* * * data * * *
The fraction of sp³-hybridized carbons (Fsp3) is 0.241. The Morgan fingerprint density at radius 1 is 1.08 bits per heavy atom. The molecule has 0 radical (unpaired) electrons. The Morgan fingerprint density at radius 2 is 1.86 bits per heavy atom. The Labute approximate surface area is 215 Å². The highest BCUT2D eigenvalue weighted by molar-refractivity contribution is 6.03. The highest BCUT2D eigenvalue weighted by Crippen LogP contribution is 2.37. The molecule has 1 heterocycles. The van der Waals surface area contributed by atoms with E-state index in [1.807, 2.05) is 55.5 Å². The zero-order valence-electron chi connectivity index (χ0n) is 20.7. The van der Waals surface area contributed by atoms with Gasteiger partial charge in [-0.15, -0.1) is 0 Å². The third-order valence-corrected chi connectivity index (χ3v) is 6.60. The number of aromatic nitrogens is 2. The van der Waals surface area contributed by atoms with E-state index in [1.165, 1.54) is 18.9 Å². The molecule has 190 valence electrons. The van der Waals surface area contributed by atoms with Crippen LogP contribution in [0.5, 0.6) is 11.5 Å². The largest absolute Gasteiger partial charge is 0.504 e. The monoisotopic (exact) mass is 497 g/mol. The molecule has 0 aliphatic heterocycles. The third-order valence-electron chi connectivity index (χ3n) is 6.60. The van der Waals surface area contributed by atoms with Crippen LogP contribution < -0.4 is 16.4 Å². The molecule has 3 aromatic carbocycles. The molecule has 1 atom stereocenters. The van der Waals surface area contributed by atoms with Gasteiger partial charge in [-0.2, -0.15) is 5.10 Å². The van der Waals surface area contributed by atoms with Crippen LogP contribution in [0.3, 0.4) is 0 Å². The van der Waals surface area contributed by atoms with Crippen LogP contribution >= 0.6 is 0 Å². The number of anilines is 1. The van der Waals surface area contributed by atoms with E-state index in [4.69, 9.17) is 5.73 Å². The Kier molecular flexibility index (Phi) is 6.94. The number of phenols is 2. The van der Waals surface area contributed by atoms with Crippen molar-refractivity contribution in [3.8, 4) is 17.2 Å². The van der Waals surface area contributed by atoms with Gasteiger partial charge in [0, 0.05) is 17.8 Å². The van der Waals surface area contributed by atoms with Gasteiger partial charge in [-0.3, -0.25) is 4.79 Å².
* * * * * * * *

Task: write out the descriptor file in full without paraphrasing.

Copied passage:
The fraction of sp³-hybridized carbons (Fsp3) is 0.241. The Morgan fingerprint density at radius 1 is 1.08 bits per heavy atom. The molecule has 0 radical (unpaired) electrons. The Morgan fingerprint density at radius 2 is 1.86 bits per heavy atom. The Labute approximate surface area is 215 Å². The highest BCUT2D eigenvalue weighted by molar-refractivity contribution is 6.03. The highest BCUT2D eigenvalue weighted by Crippen LogP contribution is 2.37. The molecule has 1 heterocycles. The van der Waals surface area contributed by atoms with E-state index in [1.807, 2.05) is 55.5 Å². The zero-order valence-electron chi connectivity index (χ0n) is 20.7. The van der Waals surface area contributed by atoms with Gasteiger partial charge in [-0.15, -0.1) is 0 Å². The third-order valence-corrected chi connectivity index (χ3v) is 6.60. The number of aromatic nitrogens is 2. The van der Waals surface area contributed by atoms with E-state index in [1.165, 1.54) is 18.9 Å². The molecule has 190 valence electrons. The van der Waals surface area contributed by atoms with Crippen LogP contribution in [0.5, 0.6) is 11.5 Å². The largest absolute Gasteiger partial charge is 0.504 e. The monoisotopic (exact) mass is 497 g/mol. The molecule has 0 aliphatic heterocycles. The third-order valence-electron chi connectivity index (χ3n) is 6.60. The van der Waals surface area contributed by atoms with Crippen LogP contribution < -0.4 is 16.4 Å². The molecule has 3 aromatic carbocycles. The molecule has 1 atom stereocenters. The van der Waals surface area contributed by atoms with Gasteiger partial charge in [-0.2, -0.15) is 5.10 Å². The van der Waals surface area contributed by atoms with Crippen LogP contribution in [0.3, 0.4) is 0 Å². The van der Waals surface area contributed by atoms with Crippen LogP contribution >= 0.6 is 0 Å². The number of anilines is 1. The van der Waals surface area contributed by atoms with E-state index in [4.69, 9.17) is 5.73 Å². The Kier molecular flexibility index (Phi) is 6.94. The number of phenols is 2. The van der Waals surface area contributed by atoms with Crippen molar-refractivity contribution in [3.8, 4) is 17.2 Å². The van der Waals surface area contributed by atoms with Gasteiger partial charge in [0, 0.05) is 17.8 Å². The van der Waals surface area contributed by atoms with Gasteiger partial charge in [-0.3, -0.25) is 4.79 Å².